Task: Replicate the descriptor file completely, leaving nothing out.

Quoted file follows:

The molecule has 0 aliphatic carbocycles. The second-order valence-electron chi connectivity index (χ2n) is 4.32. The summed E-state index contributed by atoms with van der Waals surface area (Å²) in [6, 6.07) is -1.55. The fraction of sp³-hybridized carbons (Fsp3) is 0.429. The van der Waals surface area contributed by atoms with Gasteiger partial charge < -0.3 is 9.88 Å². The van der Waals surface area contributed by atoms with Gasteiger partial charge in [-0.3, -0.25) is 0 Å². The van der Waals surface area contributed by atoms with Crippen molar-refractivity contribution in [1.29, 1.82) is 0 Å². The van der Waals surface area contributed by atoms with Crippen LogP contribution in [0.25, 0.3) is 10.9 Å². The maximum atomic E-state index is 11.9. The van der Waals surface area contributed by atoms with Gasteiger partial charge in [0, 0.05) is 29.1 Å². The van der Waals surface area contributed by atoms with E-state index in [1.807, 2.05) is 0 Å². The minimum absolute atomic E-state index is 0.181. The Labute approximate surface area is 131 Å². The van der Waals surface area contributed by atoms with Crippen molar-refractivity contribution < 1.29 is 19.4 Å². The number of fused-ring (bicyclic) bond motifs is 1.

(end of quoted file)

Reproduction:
The molecule has 0 aliphatic carbocycles. The second-order valence-electron chi connectivity index (χ2n) is 4.32. The summed E-state index contributed by atoms with van der Waals surface area (Å²) in [6, 6.07) is -1.55. The fraction of sp³-hybridized carbons (Fsp3) is 0.429. The van der Waals surface area contributed by atoms with Gasteiger partial charge < -0.3 is 9.88 Å². The van der Waals surface area contributed by atoms with Gasteiger partial charge in [-0.3, -0.25) is 0 Å². The van der Waals surface area contributed by atoms with Crippen molar-refractivity contribution in [1.29, 1.82) is 0 Å². The van der Waals surface area contributed by atoms with Crippen LogP contribution in [0.25, 0.3) is 10.9 Å². The maximum atomic E-state index is 11.9. The van der Waals surface area contributed by atoms with Gasteiger partial charge in [0, 0.05) is 29.1 Å². The van der Waals surface area contributed by atoms with E-state index in [1.807, 2.05) is 0 Å². The minimum absolute atomic E-state index is 0.181. The Labute approximate surface area is 131 Å². The van der Waals surface area contributed by atoms with Crippen molar-refractivity contribution < 1.29 is 19.4 Å². The number of fused-ring (bicyclic) bond motifs is 1.